Emergency and early management of burns and scaldsBMJ 2009; 338 doi: https://doi.org/10.1136/bmj.b1037 (Published 08 April 2009) Cite this as: BMJ 2009;338:b1037
- Stuart Enoch, specialty registrar in burns and plastic surgery1,
- Amit Roshan, specialty registrar in burns and plastic surgery2,
- Mamta Shah, consultant burns and plastic surgeon3
- 1University Hospitals of Manchester, Manchester M23 9LT
- 2Cambridge University Hospitals, Addenbrooke’s Hospital, Cambridge CB2 8QE
- 3Central Manchester and Manchester Children’s Hospitals NHS Trust, Manchester
- Correspondence to: M Shah, Regional Paediatric Burns Unit, Booth Hall Children’s Hospital, Manchester M9 7AA
Most minor burns can be managed in primary care
Appropriate first aid limits progression of burn depth and influences outcome
Assessment of area and depth is crucial to formulating a management plan
Burn depth may progress with time, so re-evaluation is essential
All major burns require fluid resuscitation, which should be guided by monitoring of the physiological parameters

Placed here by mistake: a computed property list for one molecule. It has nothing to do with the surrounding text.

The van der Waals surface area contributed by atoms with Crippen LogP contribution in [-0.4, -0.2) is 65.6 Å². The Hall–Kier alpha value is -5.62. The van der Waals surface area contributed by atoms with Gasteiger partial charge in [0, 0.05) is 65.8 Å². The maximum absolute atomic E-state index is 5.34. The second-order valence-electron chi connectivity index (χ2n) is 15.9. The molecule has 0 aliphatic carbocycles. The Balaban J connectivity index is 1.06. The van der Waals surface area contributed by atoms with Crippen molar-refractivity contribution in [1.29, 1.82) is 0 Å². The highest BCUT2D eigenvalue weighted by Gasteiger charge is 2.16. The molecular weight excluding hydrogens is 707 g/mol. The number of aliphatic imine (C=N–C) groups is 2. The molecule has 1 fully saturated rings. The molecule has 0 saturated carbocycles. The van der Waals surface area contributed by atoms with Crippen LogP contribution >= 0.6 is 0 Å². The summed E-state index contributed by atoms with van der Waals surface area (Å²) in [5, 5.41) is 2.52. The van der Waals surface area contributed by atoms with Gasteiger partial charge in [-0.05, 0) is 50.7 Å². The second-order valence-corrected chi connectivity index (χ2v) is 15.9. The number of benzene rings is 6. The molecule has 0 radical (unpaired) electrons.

A multidisciplinary approach is crucial for a successful clinical outcome
Burn injuries are an important global health problem. Most simple burns can be managed by general practitioners in primary care, but complex burns and all major burns warrant a specialist and skilled multidisciplinary approach for a successful clinical outcome. This article discusses the principles behind managing major burns and scalds using an evidence based approach and provides a framework for managing simple burns in the community.
Sources and selection criteria
We searched Medline, Ovid, Burns, and the Cochrane Library until June 2008 for randomised controlled trials, systematic reviews, evidence reports, and recent evidence based guidelines from international burn associations.
What is the burden of burns injuries?
Annually in the United Kingdom, around 175 000 people attend accident and emergency departments with burns from various causes (box 1).1 This represents 1% of all emergency department attendances, and about 10% of these patients need inpatient management in a specialist unit.2 A further 250 000 patients are managed in the community by general practitioners and allied professionals. Of patients referred to hospital, some 16 000 are admitted, and about 1000 patients need active fluid resuscitation. The number of burns related deaths average 300 a year.1
Box 1 Some important causes of burns and scalds
Scalds (hot liquids)
Contact burns (hot solid)
Chemicals (acids or alkalis)
Electrical burns (high and low voltage)
Flash burns (burns resulting from brief exposure to intense radiation)
Burns from lightning strike
Globally, the World Health Organization estimates that 322 000 people die each year from …
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